Candidate: Galidesivir (BCX4430)
Type: Nucleoside RNA polymerase inhibitor designed to disrupt the viral replication process
Status: BioCryst said April 9 it has begun enrolling patients into a randomized, double-blind, placebo-controlled clinical trial to assess the safety, clinical impact and antiviral effects of galidesivir in patients with COVID-19. The trial, which will study 24 hospitalized adults diagnosed with moderate to severe COVID-19, is being funded by the NIH’s National Institute of Allergy and Infectious Diseases (NIAID).
On March 5, the company said it was in active dialogue with U.S. public health authorities about whether galidesivir could be useful among potential approaches to treat and prevent COVID-19. Galidesivir has shown broad-spectrum activity in vitro against more than 20 RNA viruses in nine different families, including coronaviruses and viral disease families that include filoviruses, togaviruses, bunyaviruses, arenaviruses, paramyxoviruses, and flaviviruses.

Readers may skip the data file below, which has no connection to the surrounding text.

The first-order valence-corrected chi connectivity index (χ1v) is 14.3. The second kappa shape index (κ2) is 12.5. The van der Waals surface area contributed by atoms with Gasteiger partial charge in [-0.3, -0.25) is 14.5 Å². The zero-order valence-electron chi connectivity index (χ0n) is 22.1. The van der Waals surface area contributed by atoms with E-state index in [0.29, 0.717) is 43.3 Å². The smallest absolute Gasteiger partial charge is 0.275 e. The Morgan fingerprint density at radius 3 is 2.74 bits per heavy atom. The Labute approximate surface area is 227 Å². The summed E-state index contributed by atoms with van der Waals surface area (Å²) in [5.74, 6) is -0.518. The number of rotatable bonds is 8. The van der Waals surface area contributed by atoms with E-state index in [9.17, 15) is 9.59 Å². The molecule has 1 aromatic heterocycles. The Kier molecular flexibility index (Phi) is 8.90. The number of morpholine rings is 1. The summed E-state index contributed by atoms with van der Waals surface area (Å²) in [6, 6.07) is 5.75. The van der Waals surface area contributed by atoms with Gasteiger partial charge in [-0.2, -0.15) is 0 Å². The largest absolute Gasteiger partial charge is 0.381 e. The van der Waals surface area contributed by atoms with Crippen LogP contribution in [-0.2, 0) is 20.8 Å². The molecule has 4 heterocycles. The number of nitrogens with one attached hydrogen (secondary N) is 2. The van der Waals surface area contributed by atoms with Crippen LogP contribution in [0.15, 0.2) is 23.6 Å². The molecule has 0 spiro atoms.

“The virus causing COVID-19 is a coronavirus, but we do not yet know if galidesivir has activity against this specific virus,” BioCryst CEO, President, and Director Jon P. Stonehouse told analysts on the company’s quarterly conference call.
Since 2013, BioCryst has partnered with NIAID and BARDA to develop galidesivir under contracts totaling $82 million: “We have been working with them to figure out how we might help in this global health emergency,” Stonehouse said, adding that talks have focused on testing galidesivir on SARS-CoV-2, learning how to participate in clinical trials, and increasing drug supply.
Galidesivir is also being assessed for yellow fever in a Phase II trial (NCT03891420) under contracts with the National Institute of Allergy and Infectious Diseases (NIAID) and U.S. Department of Health and Human Services (HHS). Last year, galidesivir completed a 32-patient Phase I study in Marburg Virus Disease (NCT03800173).
COVID-19: 200 Candidates and Counting
To navigate through the >200 potential therapeutic and vaccine options for COVID-19, GEN has grouped the candidates into four broad categories based on their developmental and (where applicable) clinical progress:
● FRONT RUNNER – the most promising therapeutics/vaccines based on clinical progress, favorable data or both.
● DEFINITELY MAYBE – earlier phases with promising partners, or more advanced candidates in development that have generated uneven data
● KEEPING AN EYE ON… – interesting technology, attracting notable partners, or both, but preliminary data.
● TOO SOON TO TELL – longshots pending additional experimental and/or clinical data.
GEN has also tagged the most common treatment types: